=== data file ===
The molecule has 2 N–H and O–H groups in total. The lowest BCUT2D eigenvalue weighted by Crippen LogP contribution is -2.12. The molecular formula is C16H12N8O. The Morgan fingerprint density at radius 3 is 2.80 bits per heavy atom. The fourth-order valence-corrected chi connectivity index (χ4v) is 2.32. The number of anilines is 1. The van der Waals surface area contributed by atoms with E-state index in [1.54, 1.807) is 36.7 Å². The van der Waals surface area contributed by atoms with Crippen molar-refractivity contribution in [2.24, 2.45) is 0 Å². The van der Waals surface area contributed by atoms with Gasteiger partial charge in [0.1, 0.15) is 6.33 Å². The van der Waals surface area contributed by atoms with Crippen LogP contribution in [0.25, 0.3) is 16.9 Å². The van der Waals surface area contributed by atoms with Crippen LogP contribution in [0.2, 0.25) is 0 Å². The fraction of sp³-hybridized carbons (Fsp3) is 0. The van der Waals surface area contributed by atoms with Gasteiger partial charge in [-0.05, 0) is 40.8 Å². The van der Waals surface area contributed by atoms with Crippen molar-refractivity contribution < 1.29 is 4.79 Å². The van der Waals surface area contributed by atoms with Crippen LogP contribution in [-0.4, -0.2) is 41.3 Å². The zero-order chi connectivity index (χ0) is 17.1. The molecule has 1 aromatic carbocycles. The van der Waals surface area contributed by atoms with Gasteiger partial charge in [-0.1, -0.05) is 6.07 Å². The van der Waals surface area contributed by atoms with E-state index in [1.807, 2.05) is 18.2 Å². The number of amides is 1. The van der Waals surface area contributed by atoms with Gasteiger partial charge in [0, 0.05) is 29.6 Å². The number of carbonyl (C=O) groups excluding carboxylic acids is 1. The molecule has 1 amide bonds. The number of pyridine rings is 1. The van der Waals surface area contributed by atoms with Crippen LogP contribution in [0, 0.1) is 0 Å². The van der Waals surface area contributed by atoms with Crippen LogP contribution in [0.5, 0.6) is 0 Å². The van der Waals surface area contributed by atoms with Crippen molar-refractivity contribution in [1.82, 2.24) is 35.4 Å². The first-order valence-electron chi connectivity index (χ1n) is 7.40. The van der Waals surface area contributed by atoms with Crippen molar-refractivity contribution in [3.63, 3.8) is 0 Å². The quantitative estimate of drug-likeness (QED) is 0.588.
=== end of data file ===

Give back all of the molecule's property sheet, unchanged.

The molecule has 2 N–H and O–H groups in total. The lowest BCUT2D eigenvalue weighted by Crippen LogP contribution is -2.12. The molecular formula is C16H12N8O. The Morgan fingerprint density at radius 3 is 2.80 bits per heavy atom. The fourth-order valence-corrected chi connectivity index (χ4v) is 2.32. The number of anilines is 1. The van der Waals surface area contributed by atoms with E-state index in [1.54, 1.807) is 36.7 Å². The van der Waals surface area contributed by atoms with Crippen molar-refractivity contribution in [2.24, 2.45) is 0 Å². The van der Waals surface area contributed by atoms with Gasteiger partial charge in [0.1, 0.15) is 6.33 Å². The van der Waals surface area contributed by atoms with Crippen LogP contribution in [0.25, 0.3) is 16.9 Å². The van der Waals surface area contributed by atoms with Crippen LogP contribution in [0.2, 0.25) is 0 Å². The fraction of sp³-hybridized carbons (Fsp3) is 0. The van der Waals surface area contributed by atoms with Gasteiger partial charge in [-0.05, 0) is 40.8 Å². The van der Waals surface area contributed by atoms with Crippen molar-refractivity contribution < 1.29 is 4.79 Å². The van der Waals surface area contributed by atoms with Crippen LogP contribution in [-0.4, -0.2) is 41.3 Å². The zero-order chi connectivity index (χ0) is 17.1. The molecule has 1 aromatic carbocycles. The van der Waals surface area contributed by atoms with Gasteiger partial charge in [-0.1, -0.05) is 6.07 Å². The van der Waals surface area contributed by atoms with E-state index in [1.807, 2.05) is 18.2 Å². The number of amides is 1. The van der Waals surface area contributed by atoms with Gasteiger partial charge in [0, 0.05) is 29.6 Å². The number of carbonyl (C=O) groups excluding carboxylic acids is 1. The molecule has 1 amide bonds. The number of pyridine rings is 1. The van der Waals surface area contributed by atoms with Crippen LogP contribution in [0, 0.1) is 0 Å². The van der Waals surface area contributed by atoms with Crippen LogP contribution in [0.5, 0.6) is 0 Å². The van der Waals surface area contributed by atoms with Crippen molar-refractivity contribution in [1.82, 2.24) is 35.4 Å². The first-order valence-electron chi connectivity index (χ1n) is 7.40. The van der Waals surface area contributed by atoms with Crippen molar-refractivity contribution in [3.63, 3.8) is 0 Å². The quantitative estimate of drug-likeness (QED) is 0.588.